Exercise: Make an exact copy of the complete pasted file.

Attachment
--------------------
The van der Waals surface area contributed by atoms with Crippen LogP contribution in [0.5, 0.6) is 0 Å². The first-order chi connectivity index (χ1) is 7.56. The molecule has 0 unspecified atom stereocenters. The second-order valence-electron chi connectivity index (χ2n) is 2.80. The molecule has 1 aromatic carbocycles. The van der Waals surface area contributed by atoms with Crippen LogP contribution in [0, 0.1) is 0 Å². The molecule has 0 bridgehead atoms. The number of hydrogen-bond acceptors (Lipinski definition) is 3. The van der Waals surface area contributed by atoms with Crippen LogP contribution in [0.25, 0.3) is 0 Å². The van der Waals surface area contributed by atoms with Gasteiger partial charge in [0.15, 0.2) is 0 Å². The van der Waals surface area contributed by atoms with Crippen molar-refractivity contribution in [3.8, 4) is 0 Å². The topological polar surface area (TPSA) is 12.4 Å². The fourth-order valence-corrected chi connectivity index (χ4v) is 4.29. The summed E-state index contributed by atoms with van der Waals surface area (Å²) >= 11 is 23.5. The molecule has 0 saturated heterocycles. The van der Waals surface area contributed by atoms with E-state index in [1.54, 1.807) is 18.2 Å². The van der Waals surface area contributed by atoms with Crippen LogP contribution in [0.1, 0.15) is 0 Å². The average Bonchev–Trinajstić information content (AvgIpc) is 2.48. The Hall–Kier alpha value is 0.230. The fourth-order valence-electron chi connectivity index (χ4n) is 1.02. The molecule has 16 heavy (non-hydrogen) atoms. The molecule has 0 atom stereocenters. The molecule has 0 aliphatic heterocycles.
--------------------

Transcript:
The van der Waals surface area contributed by atoms with Crippen LogP contribution in [0.5, 0.6) is 0 Å². The first-order chi connectivity index (χ1) is 7.56. The molecule has 0 unspecified atom stereocenters. The second-order valence-electron chi connectivity index (χ2n) is 2.80. The molecule has 1 aromatic carbocycles. The van der Waals surface area contributed by atoms with Crippen LogP contribution in [0, 0.1) is 0 Å². The molecule has 0 bridgehead atoms. The number of hydrogen-bond acceptors (Lipinski definition) is 3. The van der Waals surface area contributed by atoms with Crippen LogP contribution in [0.25, 0.3) is 0 Å². The van der Waals surface area contributed by atoms with Gasteiger partial charge in [0.15, 0.2) is 0 Å². The van der Waals surface area contributed by atoms with Crippen molar-refractivity contribution in [3.8, 4) is 0 Å². The topological polar surface area (TPSA) is 12.4 Å². The fourth-order valence-corrected chi connectivity index (χ4v) is 4.29. The summed E-state index contributed by atoms with van der Waals surface area (Å²) >= 11 is 23.5. The molecule has 0 saturated heterocycles. The van der Waals surface area contributed by atoms with E-state index in [1.54, 1.807) is 18.2 Å². The van der Waals surface area contributed by atoms with Crippen LogP contribution in [0.1, 0.15) is 0 Å². The average Bonchev–Trinajstić information content (AvgIpc) is 2.48. The Hall–Kier alpha value is 0.230. The fourth-order valence-electron chi connectivity index (χ4n) is 1.02. The molecule has 16 heavy (non-hydrogen) atoms. The molecule has 0 atom stereocenters. The molecule has 0 aliphatic heterocycles.